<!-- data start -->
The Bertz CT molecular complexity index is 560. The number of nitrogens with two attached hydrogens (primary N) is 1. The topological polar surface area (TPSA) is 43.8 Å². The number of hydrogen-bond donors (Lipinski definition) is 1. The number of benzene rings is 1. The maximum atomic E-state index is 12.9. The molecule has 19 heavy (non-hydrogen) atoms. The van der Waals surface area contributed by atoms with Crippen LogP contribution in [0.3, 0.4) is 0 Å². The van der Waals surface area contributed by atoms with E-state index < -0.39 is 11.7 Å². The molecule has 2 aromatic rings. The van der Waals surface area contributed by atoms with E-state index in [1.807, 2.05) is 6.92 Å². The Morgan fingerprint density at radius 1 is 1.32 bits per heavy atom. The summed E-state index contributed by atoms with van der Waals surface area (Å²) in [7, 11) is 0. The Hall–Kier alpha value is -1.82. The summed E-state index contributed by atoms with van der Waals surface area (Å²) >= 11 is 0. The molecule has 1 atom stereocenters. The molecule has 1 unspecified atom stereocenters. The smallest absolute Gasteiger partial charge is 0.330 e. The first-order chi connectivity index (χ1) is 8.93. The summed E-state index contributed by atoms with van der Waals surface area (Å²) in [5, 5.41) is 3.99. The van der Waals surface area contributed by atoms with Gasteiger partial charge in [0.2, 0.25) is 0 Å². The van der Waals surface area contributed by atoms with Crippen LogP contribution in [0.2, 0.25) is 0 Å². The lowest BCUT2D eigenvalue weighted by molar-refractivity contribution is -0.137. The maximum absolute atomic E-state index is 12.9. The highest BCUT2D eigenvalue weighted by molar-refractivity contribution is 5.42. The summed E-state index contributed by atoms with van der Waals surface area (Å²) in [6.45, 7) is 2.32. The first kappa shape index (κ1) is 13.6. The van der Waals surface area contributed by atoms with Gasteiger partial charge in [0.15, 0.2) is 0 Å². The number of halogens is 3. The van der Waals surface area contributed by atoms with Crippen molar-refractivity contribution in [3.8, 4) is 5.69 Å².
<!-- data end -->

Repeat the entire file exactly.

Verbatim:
The Bertz CT molecular complexity index is 560. The number of nitrogens with two attached hydrogens (primary N) is 1. The topological polar surface area (TPSA) is 43.8 Å². The number of hydrogen-bond donors (Lipinski definition) is 1. The number of benzene rings is 1. The maximum atomic E-state index is 12.9. The molecule has 19 heavy (non-hydrogen) atoms. The van der Waals surface area contributed by atoms with Crippen LogP contribution in [0.3, 0.4) is 0 Å². The van der Waals surface area contributed by atoms with E-state index < -0.39 is 11.7 Å². The molecule has 2 aromatic rings. The van der Waals surface area contributed by atoms with E-state index in [1.807, 2.05) is 6.92 Å². The Morgan fingerprint density at radius 1 is 1.32 bits per heavy atom. The summed E-state index contributed by atoms with van der Waals surface area (Å²) in [7, 11) is 0. The Hall–Kier alpha value is -1.82. The summed E-state index contributed by atoms with van der Waals surface area (Å²) >= 11 is 0. The molecule has 1 atom stereocenters. The molecule has 1 unspecified atom stereocenters. The smallest absolute Gasteiger partial charge is 0.330 e. The first-order chi connectivity index (χ1) is 8.93. The summed E-state index contributed by atoms with van der Waals surface area (Å²) in [5, 5.41) is 3.99. The van der Waals surface area contributed by atoms with Gasteiger partial charge in [0.2, 0.25) is 0 Å². The van der Waals surface area contributed by atoms with Crippen LogP contribution in [0.2, 0.25) is 0 Å². The lowest BCUT2D eigenvalue weighted by molar-refractivity contribution is -0.137. The maximum absolute atomic E-state index is 12.9. The highest BCUT2D eigenvalue weighted by molar-refractivity contribution is 5.42. The summed E-state index contributed by atoms with van der Waals surface area (Å²) in [6.45, 7) is 2.32. The first kappa shape index (κ1) is 13.6. The van der Waals surface area contributed by atoms with Gasteiger partial charge in [0.15, 0.2) is 0 Å². The number of halogens is 3. The van der Waals surface area contributed by atoms with Crippen molar-refractivity contribution in [3.8, 4) is 5.69 Å².